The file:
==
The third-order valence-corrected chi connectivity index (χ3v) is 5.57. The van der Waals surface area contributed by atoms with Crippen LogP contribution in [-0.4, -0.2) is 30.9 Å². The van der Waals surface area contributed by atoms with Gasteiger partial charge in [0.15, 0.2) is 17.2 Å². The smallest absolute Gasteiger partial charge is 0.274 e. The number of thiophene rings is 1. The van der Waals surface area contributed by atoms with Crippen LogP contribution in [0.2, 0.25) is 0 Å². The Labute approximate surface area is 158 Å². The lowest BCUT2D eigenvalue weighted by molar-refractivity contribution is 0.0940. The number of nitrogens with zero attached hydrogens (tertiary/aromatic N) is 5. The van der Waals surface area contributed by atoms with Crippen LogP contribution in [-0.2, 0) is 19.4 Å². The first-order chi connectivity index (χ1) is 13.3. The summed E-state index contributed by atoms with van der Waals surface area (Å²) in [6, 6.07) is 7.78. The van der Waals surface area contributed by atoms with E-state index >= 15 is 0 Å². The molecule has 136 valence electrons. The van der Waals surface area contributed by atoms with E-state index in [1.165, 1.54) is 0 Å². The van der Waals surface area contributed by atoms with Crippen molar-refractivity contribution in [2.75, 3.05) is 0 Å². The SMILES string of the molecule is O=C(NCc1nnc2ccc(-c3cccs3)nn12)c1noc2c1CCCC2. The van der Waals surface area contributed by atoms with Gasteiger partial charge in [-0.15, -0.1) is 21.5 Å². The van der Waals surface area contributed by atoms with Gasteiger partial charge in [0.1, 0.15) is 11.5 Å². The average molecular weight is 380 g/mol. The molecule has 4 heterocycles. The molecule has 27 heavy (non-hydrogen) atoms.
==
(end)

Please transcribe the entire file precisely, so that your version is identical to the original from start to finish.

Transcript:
The third-order valence-corrected chi connectivity index (χ3v) is 5.57. The van der Waals surface area contributed by atoms with Crippen LogP contribution in [-0.4, -0.2) is 30.9 Å². The van der Waals surface area contributed by atoms with Gasteiger partial charge in [0.15, 0.2) is 17.2 Å². The smallest absolute Gasteiger partial charge is 0.274 e. The number of thiophene rings is 1. The van der Waals surface area contributed by atoms with Crippen LogP contribution in [0.2, 0.25) is 0 Å². The Labute approximate surface area is 158 Å². The lowest BCUT2D eigenvalue weighted by molar-refractivity contribution is 0.0940. The number of nitrogens with zero attached hydrogens (tertiary/aromatic N) is 5. The van der Waals surface area contributed by atoms with Crippen LogP contribution in [-0.2, 0) is 19.4 Å². The first-order chi connectivity index (χ1) is 13.3. The summed E-state index contributed by atoms with van der Waals surface area (Å²) in [6, 6.07) is 7.78. The van der Waals surface area contributed by atoms with E-state index >= 15 is 0 Å². The molecule has 136 valence electrons. The van der Waals surface area contributed by atoms with E-state index in [1.165, 1.54) is 0 Å². The van der Waals surface area contributed by atoms with Crippen molar-refractivity contribution in [2.75, 3.05) is 0 Å². The SMILES string of the molecule is O=C(NCc1nnc2ccc(-c3cccs3)nn12)c1noc2c1CCCC2. The van der Waals surface area contributed by atoms with Gasteiger partial charge in [-0.15, -0.1) is 21.5 Å². The van der Waals surface area contributed by atoms with Gasteiger partial charge in [0.1, 0.15) is 11.5 Å². The average molecular weight is 380 g/mol. The molecule has 4 heterocycles. The molecule has 27 heavy (non-hydrogen) atoms.